Can You Use Soil Instead of Mulch? [Explained]

can you use soil instead of mulch

When you’re getting into gardening, the sheer amount of things you need to maintain your garden can be overwhelming. For this reason, it can be tempting to try and use one item for a multitude of uses.

A typical example of this is mulch and soil. What is the difference between mulch and soil and can you use soil instead of mulch?

Soil cannot be substituted for mulch as it serves a different purpose. Mulch is a specialized soil topper that helps insulate the soil, prevent erosion, and retain soil moisture.

Adding soil on top of more soil will not benefit your plants at all, so we recommend using mulch and compost to maximize your soil quality. Luckily, it can be made cheaply at home in some cases.

This article is going to explain the function of mulch and whether or not you can use soil to replace it.

Grow Your Yard Fact
It is very easy to make your own mulch at home using dried and chopped pieces of garden debris like leaves, branches, bark, and trimmings.

What is the Purpose of Mulch?

Before we can get into the possibility of replacing mulch with soil, we need to understand its purpose and purpose.

Mulch is a ground cover made from various organic materials such as leaves, grass clippings, peat moss, wood chips, bark, straw, and even layers of cardboard. Living mulch like ground covers and moss lawns are also very effective. Whatever form you choose, they can be bought from your local garden store or made at home if you have the resources.

Synthetic and plastic based mulch is also available but we don’t recommend these as they are very harmful to the environment.

The way mulch works is by creating a well-insulated layer that covers the soil and protects it from the elements. This way, no matter the temperature or weather on the surface, the soil will retain a regular temperature. It also prevents excessive evaporation from the sun, which will dry up the soil and require more frequent watering. It can be applied to open beds or around existing plants and has the added benefit of keeping weeds out.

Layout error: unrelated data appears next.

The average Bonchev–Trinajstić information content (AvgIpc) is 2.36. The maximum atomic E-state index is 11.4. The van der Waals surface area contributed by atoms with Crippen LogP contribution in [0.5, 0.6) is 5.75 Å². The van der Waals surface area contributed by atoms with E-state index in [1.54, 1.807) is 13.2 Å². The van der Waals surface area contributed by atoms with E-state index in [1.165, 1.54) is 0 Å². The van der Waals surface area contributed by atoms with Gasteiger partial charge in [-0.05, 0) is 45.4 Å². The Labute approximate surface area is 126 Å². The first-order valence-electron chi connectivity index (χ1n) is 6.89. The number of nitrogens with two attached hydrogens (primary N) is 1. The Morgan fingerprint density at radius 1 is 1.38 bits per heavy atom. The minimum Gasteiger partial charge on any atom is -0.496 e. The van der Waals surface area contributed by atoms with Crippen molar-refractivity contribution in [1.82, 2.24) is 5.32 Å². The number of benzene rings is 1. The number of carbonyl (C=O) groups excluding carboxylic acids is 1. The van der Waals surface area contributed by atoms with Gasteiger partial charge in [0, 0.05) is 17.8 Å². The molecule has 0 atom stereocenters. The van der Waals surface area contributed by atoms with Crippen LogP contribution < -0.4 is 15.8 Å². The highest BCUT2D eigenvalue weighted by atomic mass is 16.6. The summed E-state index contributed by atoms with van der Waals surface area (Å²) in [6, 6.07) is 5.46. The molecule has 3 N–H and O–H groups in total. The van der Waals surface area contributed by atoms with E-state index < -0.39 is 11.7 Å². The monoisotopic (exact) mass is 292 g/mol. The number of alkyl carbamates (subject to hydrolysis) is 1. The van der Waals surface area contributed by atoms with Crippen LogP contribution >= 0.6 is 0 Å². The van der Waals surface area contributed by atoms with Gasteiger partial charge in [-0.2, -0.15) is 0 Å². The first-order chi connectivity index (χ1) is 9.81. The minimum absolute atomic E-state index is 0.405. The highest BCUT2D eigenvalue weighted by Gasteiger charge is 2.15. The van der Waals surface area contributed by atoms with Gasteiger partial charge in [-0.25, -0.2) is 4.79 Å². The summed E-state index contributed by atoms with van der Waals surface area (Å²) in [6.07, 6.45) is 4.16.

One downside to using mulch is that it can grow mulch fungus. Check out our mulch fungus guide here to learn how to handle it. It a

Is also worth noting that, since it is organic material, the mulch will eventually break down so you need to replace it a few times a year.

Can You Use Soil Instead of Mulch?

Ultimately, no, you can’t use soil instead of mulch because they serve two very different purposes.

Adding an additional layer of soil on top of your garden bed will not result in any of the benefits that mulching brings you.

As we explained above, mulch acts as a soil covering; think of it as a protective blanket for your soil. It is able to do this my creating a dry, insulated covering to protect the soil.

Soil, on the other hand, has none of the insulating and moisture-retaining qualities. This is why simply adding another layer on top of your soil won’t have the same effect.

Grow Your Yard Tip
The best combination for healthy soil is regular composting and mulching working in tandem.

Frequently Asked Questions:

What can you use as an alternative to mulch?

As you now know, soil is not a suitable replacement for mulch, but there are a few alternatives.

The two that we recommend are gravel and pine needles. Pebbles or gravel work because they look attractive, and you can buy them in various colors and sizes. Pine needles, on the other hand, are organic matter that you can pick up for free if you have a pine forest nearby.

What happens if I don’t use mulch?

Mulching your garden is an optional step, but there are many reasons why it is worth doing.

Mulch helps to suppress weeds and protect your soil from temperature variations and too much evaporation. Skipping this step may lead to increased weed growth and the need for more frequent watering.


So, at the end of the day, you can’t use soil instead of mulch.

Mulch is an organic material mix that sits on top of the soil to retain moisture, help with soil erosion, and aid insulation.

We know that adding additional products to your garden wishlist is a chore, but we think that it is well worth utilizing.

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